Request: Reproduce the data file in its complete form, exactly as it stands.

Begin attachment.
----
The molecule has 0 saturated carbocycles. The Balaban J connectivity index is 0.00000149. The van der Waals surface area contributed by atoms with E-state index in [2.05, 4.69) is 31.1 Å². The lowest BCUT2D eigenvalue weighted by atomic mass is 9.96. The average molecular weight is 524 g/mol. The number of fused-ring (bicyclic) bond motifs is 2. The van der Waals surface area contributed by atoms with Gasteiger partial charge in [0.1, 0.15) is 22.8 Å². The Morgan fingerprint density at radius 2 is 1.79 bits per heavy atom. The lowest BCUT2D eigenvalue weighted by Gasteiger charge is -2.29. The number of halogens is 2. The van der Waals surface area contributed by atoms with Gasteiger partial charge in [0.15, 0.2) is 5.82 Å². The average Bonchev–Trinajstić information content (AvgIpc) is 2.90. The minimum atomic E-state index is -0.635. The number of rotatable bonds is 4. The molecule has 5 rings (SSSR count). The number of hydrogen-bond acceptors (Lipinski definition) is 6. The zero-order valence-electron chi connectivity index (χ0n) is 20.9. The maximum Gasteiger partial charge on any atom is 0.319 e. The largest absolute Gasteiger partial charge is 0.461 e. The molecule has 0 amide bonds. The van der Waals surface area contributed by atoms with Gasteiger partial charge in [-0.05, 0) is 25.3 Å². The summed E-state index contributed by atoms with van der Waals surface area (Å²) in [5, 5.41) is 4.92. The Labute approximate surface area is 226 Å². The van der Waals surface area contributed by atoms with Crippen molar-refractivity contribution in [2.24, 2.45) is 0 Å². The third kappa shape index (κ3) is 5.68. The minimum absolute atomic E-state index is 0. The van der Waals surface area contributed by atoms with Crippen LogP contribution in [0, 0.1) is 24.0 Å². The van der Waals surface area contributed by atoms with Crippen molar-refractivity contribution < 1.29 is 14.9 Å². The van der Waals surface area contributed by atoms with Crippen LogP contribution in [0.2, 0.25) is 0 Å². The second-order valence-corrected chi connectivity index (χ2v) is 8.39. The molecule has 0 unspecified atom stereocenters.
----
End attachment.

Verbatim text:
The molecule has 0 saturated carbocycles. The Balaban J connectivity index is 0.00000149. The van der Waals surface area contributed by atoms with E-state index in [2.05, 4.69) is 31.1 Å². The lowest BCUT2D eigenvalue weighted by atomic mass is 9.96. The average molecular weight is 524 g/mol. The number of fused-ring (bicyclic) bond motifs is 2. The van der Waals surface area contributed by atoms with Gasteiger partial charge in [0.1, 0.15) is 22.8 Å². The Morgan fingerprint density at radius 2 is 1.79 bits per heavy atom. The lowest BCUT2D eigenvalue weighted by Gasteiger charge is -2.29. The number of halogens is 2. The van der Waals surface area contributed by atoms with Gasteiger partial charge in [0.15, 0.2) is 5.82 Å². The average Bonchev–Trinajstić information content (AvgIpc) is 2.90. The minimum atomic E-state index is -0.635. The number of rotatable bonds is 4. The molecule has 5 rings (SSSR count). The number of hydrogen-bond acceptors (Lipinski definition) is 6. The zero-order valence-electron chi connectivity index (χ0n) is 20.9. The maximum Gasteiger partial charge on any atom is 0.319 e. The largest absolute Gasteiger partial charge is 0.461 e. The molecule has 0 amide bonds. The van der Waals surface area contributed by atoms with Gasteiger partial charge in [-0.05, 0) is 25.3 Å². The summed E-state index contributed by atoms with van der Waals surface area (Å²) in [5, 5.41) is 4.92. The Labute approximate surface area is 226 Å². The van der Waals surface area contributed by atoms with Crippen molar-refractivity contribution in [2.24, 2.45) is 0 Å². The third kappa shape index (κ3) is 5.68. The minimum absolute atomic E-state index is 0. The van der Waals surface area contributed by atoms with Crippen LogP contribution in [0, 0.1) is 24.0 Å². The van der Waals surface area contributed by atoms with Crippen molar-refractivity contribution < 1.29 is 14.9 Å². The van der Waals surface area contributed by atoms with Crippen LogP contribution in [0.2, 0.25) is 0 Å². The second-order valence-corrected chi connectivity index (χ2v) is 8.39. The molecule has 0 unspecified atom stereocenters.